Not everyone in the world got to be in on the fun, though. Apple is staggering the launch of the iPhone 6, and while Japan was lucky enough to be in the first batch of territories where it has become available, mainland China wasn’t. This has led to some extra cash for iPhone resellers, as well as customs officials who spent the weekend steadily confiscating smuggled iPhones.

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Why does Japan have so many overhead power lines?

Why does Japan have so many overhead power lines?

Something many visitors to Japan notice is the abundance of overhead power lines. Whether you’re in the suburbs, city center, or even rural communities, it’s rare to look up at the sky or towards the horizon without the view being crisscrossed by thick, black cables.

So why does Japan have so many above-ground power grids when so many other countries have gone subterranean? The easy answer is cost, but there’re also some purported advantages to stringing cables up on poles, and the country hasn’t quite reached a consensus on which is the better option.

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New Japanese battery only needs water to power up smartphones in a disaster

New Japanese battery only needs water to power up smartphones in a disaster

Sitting on several fault lines, Japan is no stranger to natural disasters and the havoc that ensues afterward. While these tragedies can’t be prevented, their effects can be lessened by making a disaster preparedness kit to handle several days without power or access to food and water.

A key item in these kits is usually batteries, and a Japanese company’s recent announcement about a new kind of battery is expected to completely change the way we prepare for disasters. Only needing to be filled with water, the “Mg Box” battery can be used to charge smartphones, and the invention has made the Japanese company’s stock skyrocket as investors rush to back the game-changing technology.

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Japan already has an Apple Watch and it’s even cooler than Tim Cook’s version

Japan already has an Apple Watch and it’s even cooler than Tim Cook’s version

Apple just announced its new generation of gadgets, including a smartwatch called the Apple Watch. Not wanting to wait for its 2015 release, Japanese Twitter user Shoji Hiromichi decided to make his own…out of a real apple.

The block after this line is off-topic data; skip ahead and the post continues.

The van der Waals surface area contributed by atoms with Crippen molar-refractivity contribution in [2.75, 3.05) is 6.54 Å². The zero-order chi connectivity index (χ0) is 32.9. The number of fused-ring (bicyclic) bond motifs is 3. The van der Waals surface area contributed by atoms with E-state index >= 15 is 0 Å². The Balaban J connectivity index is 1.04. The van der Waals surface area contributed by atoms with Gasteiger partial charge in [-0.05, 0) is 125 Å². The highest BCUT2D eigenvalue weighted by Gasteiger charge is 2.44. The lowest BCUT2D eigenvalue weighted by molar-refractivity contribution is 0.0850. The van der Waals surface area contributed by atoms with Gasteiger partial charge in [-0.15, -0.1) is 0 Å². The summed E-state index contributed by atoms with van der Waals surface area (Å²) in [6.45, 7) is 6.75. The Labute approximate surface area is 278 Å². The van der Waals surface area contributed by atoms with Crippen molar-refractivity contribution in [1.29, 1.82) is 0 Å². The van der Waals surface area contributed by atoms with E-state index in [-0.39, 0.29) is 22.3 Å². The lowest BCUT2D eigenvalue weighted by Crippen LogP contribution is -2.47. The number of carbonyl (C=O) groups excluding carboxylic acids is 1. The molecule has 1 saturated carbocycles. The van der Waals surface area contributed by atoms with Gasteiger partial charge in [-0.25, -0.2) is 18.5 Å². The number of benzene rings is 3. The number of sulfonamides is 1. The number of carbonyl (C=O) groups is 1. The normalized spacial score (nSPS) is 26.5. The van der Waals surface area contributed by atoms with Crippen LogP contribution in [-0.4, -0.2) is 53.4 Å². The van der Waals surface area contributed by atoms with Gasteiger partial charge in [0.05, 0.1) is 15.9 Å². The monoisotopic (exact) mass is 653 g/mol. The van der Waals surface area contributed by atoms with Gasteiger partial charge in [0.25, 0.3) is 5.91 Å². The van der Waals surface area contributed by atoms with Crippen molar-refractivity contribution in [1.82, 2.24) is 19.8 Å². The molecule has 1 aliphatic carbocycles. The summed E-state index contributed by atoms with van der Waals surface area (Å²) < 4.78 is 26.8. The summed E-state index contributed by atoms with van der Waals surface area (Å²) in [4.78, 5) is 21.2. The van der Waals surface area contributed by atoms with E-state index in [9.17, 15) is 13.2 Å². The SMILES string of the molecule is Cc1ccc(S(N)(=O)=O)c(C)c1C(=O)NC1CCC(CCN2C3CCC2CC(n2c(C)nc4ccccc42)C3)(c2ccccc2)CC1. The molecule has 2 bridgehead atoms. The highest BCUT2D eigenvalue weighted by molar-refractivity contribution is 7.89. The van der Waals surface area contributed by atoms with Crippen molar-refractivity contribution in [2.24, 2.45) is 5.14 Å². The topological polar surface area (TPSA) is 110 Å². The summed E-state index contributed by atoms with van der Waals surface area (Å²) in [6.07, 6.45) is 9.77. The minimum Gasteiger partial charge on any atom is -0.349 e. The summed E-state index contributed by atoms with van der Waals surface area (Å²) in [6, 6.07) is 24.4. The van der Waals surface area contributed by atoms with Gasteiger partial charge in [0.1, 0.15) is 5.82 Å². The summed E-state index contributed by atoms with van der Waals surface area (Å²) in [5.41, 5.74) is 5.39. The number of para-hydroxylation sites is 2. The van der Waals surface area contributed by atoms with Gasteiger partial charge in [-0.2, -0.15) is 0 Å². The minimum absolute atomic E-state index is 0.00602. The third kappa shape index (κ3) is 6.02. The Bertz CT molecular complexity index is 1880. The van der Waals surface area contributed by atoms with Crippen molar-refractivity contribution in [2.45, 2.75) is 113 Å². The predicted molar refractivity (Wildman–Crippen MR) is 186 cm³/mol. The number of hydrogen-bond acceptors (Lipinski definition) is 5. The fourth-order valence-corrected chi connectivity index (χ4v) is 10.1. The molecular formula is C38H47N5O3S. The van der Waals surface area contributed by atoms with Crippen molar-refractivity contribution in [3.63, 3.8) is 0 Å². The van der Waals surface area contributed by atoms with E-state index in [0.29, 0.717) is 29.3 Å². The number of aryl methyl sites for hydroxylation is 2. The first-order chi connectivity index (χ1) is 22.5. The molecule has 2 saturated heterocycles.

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7 Reasons the iPhone 6 is a piece of junk (according to Japanese otaku)

7 Reasons the iPhone 6 is a piece of junk (according to Japanese otaku)

Apple has officially announced the iPhone 6, and also its big-screen sibling, the iPhone 6 Plus. This is great news for technophiles who’d already started lining up for the new device before it was officially unveiled, but there’s one slice of the Japanese population that’s completely unimpressed: hard-core fans of idol singer video game and anime franchise Aikatsu! The otaku subset has compiled a list of seven reasons why, compared to one piece of Aikatsu! merchandise, the iPhone 6 is a piece of junk.

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China’s latest military robot looks like a grotesque mutant, attracts the attention of cynical Japanese netizens

China’s latest military robot looks like a grotesque mutant, attracts the attention of cynical Japanese netizens

This mutant robot was featured at the 2014 Beijing International Emergency Rescue Expo and was described by Chinese media as ‘eye-catching’. It certainly is that, but we wouldn’t say it is exactly pleasing to look at. As you can see, the robot looks like a bizarre combination between a mutated four-legged spider and the dried squid I am having with my end-of-summer beer.

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Apple fans so eager for an iPhone 6 they’re lining up before it’s even announced

Apple fans so eager for an iPhone 6 they’re lining up before it’s even announced

About this time last year, we brought the story of a group of fans who spent over a week camped out on the sidewalk, just so they could be first in line to snag an iPhone 5S on launch day at the Apple Store in Tokyo’s Ginza. But while we can understand the appeal of the fun and comradery that comes from braving the elements with your fellow technophiles, we were a little shocked when we recently strolled by the same store in the swanky neighborhood and saw there’s already a line forming for the iPhone 6, which Apple hasn’t even announced yet.

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Japan-made printer briefly impresses the Internet by catching its own paper

Japan-made printer briefly impresses the Internet by catching its own paper

Working hard every day in offices all over the world, the humble printer rarely gets its due. While the flashier (and sometimes more scandalous) 3-D printers tend to capture most of the attention, everyday office printers continue their humdrum existence just under the radar of most of the world.

But that all changed the other week when the Internet caught a glimpse of a printer seemingly catching its own paper as the sheets were about to fall to the ground. The printer, made by the Japanese company Kyocera, awed netizens worldwide and made them wonder if the Kyoto-based electronics manufacturer had other secret printer features.

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China’s Baidu announces high-tech chopsticks that will keep you safe, skinny and healthy